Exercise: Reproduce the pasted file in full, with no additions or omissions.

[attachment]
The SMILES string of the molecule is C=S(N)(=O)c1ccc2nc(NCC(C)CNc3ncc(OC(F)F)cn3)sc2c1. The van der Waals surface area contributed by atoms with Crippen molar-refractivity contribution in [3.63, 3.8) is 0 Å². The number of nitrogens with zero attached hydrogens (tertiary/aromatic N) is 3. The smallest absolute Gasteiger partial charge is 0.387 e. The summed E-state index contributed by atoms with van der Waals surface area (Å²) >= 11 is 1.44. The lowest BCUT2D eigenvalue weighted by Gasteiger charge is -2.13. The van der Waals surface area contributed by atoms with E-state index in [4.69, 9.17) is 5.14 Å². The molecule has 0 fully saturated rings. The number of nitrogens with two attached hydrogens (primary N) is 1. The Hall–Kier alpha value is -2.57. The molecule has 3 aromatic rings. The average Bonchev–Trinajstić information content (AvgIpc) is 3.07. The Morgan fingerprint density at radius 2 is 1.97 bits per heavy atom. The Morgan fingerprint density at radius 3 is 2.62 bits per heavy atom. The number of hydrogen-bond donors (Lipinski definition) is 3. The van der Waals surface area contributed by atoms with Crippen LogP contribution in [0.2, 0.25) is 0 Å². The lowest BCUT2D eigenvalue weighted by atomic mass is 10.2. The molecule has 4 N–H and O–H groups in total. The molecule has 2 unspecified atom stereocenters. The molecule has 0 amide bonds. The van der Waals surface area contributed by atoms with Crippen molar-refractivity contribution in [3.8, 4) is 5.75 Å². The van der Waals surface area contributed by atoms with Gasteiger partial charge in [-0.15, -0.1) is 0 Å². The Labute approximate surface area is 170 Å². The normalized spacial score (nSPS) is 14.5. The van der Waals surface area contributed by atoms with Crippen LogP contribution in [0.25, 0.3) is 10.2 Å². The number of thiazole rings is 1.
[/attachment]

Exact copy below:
The SMILES string of the molecule is C=S(N)(=O)c1ccc2nc(NCC(C)CNc3ncc(OC(F)F)cn3)sc2c1. The van der Waals surface area contributed by atoms with Crippen molar-refractivity contribution in [3.63, 3.8) is 0 Å². The number of nitrogens with zero attached hydrogens (tertiary/aromatic N) is 3. The smallest absolute Gasteiger partial charge is 0.387 e. The summed E-state index contributed by atoms with van der Waals surface area (Å²) >= 11 is 1.44. The lowest BCUT2D eigenvalue weighted by Gasteiger charge is -2.13. The van der Waals surface area contributed by atoms with E-state index in [4.69, 9.17) is 5.14 Å². The molecule has 0 fully saturated rings. The number of nitrogens with two attached hydrogens (primary N) is 1. The Hall–Kier alpha value is -2.57. The molecule has 3 aromatic rings. The average Bonchev–Trinajstić information content (AvgIpc) is 3.07. The Morgan fingerprint density at radius 2 is 1.97 bits per heavy atom. The Morgan fingerprint density at radius 3 is 2.62 bits per heavy atom. The number of hydrogen-bond donors (Lipinski definition) is 3. The van der Waals surface area contributed by atoms with Crippen LogP contribution in [0.2, 0.25) is 0 Å². The lowest BCUT2D eigenvalue weighted by atomic mass is 10.2. The molecule has 4 N–H and O–H groups in total. The molecule has 2 unspecified atom stereocenters. The molecule has 0 amide bonds. The van der Waals surface area contributed by atoms with Crippen molar-refractivity contribution in [3.8, 4) is 5.75 Å². The van der Waals surface area contributed by atoms with Gasteiger partial charge in [-0.15, -0.1) is 0 Å². The Labute approximate surface area is 170 Å². The normalized spacial score (nSPS) is 14.5. The van der Waals surface area contributed by atoms with Crippen LogP contribution in [0.25, 0.3) is 10.2 Å². The number of thiazole rings is 1.